Academic Workshop Soil

An experimental, interdisciplinary space and series of events to explore innovative approaches to urban soil.

The field of urban planning and the design of public space is fundamentally changing. The transition challenges relating to climate, energy, water, materials, mobility and digitization have far-reaching spatial consequences in the public space, especially in the soil. New cables and pipelines must be laid on a large scale for the energy transition, among other things, while existing networks (from sewerage to electricity) are due for large-scale maintenance.

At the same time, a 'green infrastructure' of trees, plants and wadis is becoming increasingly important for climate adaptation and biodiversity. The (hidden) soil life forms the basis for all flora, fauna and funga, and also has a major influence on the water buffering capacity. The soil also connects us to our food, ecosystems and the earth itself. Everything comes together in the bottom! Yet too little thought is given to the soil in urban design. The lack of both physical space in the subsoil and knowledge about soil and soil life threatens to become a major bottleneck in the transition of our city.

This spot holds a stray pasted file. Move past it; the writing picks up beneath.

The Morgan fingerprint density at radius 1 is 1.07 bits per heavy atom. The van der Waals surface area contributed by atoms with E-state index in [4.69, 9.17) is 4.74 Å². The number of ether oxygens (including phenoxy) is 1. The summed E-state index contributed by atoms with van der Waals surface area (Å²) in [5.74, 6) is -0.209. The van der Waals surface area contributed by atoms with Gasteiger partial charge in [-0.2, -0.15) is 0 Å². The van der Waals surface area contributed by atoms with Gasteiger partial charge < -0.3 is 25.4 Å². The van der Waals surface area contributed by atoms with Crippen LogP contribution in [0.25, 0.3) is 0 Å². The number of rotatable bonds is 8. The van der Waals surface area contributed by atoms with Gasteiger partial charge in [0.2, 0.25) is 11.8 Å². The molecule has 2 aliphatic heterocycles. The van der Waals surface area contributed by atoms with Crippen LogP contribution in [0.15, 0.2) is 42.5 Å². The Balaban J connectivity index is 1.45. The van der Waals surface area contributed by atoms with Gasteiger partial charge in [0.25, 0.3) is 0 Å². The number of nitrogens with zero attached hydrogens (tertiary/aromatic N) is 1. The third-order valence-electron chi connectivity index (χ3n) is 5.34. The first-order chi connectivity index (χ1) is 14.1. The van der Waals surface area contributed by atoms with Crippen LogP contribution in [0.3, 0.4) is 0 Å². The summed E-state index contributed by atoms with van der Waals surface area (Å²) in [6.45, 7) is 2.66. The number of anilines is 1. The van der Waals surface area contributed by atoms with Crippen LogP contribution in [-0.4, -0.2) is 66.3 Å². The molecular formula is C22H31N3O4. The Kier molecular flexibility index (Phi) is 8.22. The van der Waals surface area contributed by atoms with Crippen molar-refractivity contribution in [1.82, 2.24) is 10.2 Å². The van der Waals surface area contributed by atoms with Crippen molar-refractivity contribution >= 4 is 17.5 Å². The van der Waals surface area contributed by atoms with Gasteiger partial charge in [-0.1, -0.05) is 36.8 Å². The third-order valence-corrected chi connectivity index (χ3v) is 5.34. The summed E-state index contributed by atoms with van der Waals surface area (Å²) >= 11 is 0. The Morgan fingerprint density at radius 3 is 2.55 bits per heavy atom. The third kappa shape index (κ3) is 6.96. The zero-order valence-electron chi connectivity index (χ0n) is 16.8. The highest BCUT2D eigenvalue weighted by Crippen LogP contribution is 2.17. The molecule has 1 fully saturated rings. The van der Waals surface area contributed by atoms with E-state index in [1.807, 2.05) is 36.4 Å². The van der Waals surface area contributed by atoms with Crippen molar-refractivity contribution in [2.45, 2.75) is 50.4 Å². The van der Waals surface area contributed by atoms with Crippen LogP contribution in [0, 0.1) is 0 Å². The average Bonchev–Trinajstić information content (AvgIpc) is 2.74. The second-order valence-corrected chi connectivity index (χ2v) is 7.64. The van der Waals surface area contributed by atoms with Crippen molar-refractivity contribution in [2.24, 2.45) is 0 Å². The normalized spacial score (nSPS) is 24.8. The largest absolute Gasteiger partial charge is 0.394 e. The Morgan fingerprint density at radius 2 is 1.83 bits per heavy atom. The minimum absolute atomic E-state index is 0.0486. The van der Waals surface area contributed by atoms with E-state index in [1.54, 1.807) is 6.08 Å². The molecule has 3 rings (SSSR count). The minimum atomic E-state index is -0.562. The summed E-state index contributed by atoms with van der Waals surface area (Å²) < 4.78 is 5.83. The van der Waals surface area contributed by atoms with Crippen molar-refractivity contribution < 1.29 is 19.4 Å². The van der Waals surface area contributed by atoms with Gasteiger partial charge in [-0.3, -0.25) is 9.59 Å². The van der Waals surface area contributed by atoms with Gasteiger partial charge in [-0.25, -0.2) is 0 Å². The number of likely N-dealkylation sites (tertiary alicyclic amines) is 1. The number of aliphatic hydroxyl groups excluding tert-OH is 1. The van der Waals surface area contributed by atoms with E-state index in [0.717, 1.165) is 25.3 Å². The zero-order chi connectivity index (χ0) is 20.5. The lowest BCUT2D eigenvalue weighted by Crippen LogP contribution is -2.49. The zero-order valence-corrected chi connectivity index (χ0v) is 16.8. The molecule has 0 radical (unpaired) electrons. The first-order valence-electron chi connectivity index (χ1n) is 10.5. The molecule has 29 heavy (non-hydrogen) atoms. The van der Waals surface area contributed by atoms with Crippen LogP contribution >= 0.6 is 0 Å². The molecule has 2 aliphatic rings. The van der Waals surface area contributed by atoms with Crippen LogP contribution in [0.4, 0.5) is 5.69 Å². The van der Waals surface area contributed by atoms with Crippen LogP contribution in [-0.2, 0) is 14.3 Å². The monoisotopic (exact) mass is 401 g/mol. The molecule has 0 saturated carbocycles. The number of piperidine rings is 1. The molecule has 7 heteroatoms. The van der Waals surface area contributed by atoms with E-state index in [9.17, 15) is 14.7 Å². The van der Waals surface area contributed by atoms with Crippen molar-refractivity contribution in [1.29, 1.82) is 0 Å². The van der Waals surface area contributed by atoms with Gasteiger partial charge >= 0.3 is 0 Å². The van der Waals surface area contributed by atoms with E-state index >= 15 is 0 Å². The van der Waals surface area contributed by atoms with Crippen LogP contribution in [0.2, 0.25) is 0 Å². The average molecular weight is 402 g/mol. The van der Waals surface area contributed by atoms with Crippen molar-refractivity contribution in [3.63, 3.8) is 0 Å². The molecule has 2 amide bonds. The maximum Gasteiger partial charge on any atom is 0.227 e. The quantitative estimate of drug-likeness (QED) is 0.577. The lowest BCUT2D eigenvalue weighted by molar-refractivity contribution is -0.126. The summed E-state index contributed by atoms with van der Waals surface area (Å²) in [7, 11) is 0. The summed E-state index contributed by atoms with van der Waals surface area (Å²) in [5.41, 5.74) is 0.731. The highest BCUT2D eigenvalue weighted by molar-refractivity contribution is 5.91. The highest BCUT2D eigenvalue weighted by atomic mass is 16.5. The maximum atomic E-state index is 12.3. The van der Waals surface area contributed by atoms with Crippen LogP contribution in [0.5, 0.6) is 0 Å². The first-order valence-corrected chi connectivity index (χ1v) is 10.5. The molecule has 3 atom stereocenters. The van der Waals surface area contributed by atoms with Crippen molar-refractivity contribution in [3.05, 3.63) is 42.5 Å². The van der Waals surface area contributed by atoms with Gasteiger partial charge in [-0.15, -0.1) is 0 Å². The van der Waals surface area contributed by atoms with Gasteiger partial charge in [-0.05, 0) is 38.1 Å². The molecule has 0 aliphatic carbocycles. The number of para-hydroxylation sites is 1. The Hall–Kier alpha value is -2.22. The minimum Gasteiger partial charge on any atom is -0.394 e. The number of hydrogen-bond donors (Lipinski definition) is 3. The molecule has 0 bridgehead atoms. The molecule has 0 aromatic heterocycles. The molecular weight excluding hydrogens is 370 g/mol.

Due to the success of the Integral Design Method for Public Space and the publication BiodiverCITY_A matter of vital soil! the BiodiverCITY team (municipality of Amsterdam, in collaboration with Naturalis and NIOO-KNAW) continues: At the invitation of the Chief Science Office, the Academic Workplace Soil (AWB) is set up as an interdisciplinary lab and workshop for professionals to gain new insights and research questions about soil to come.

The AWB is looking for an innovative approach to the soil in which integrality, interdisciplinarity and future-proofing are central. The unknown and the invisible must come on the table to broaden and enrich the soil approach. As a first activity, the AWB is organizing a lecture series with the overarching question: How does it all come together in the soil of the public spaces, now and in the future? To avoid limiting the conversation to sectoral discussions, four themes have been chosen that cross professional, official and spatial boundaries: Time, Scale, Depth and Interaction.

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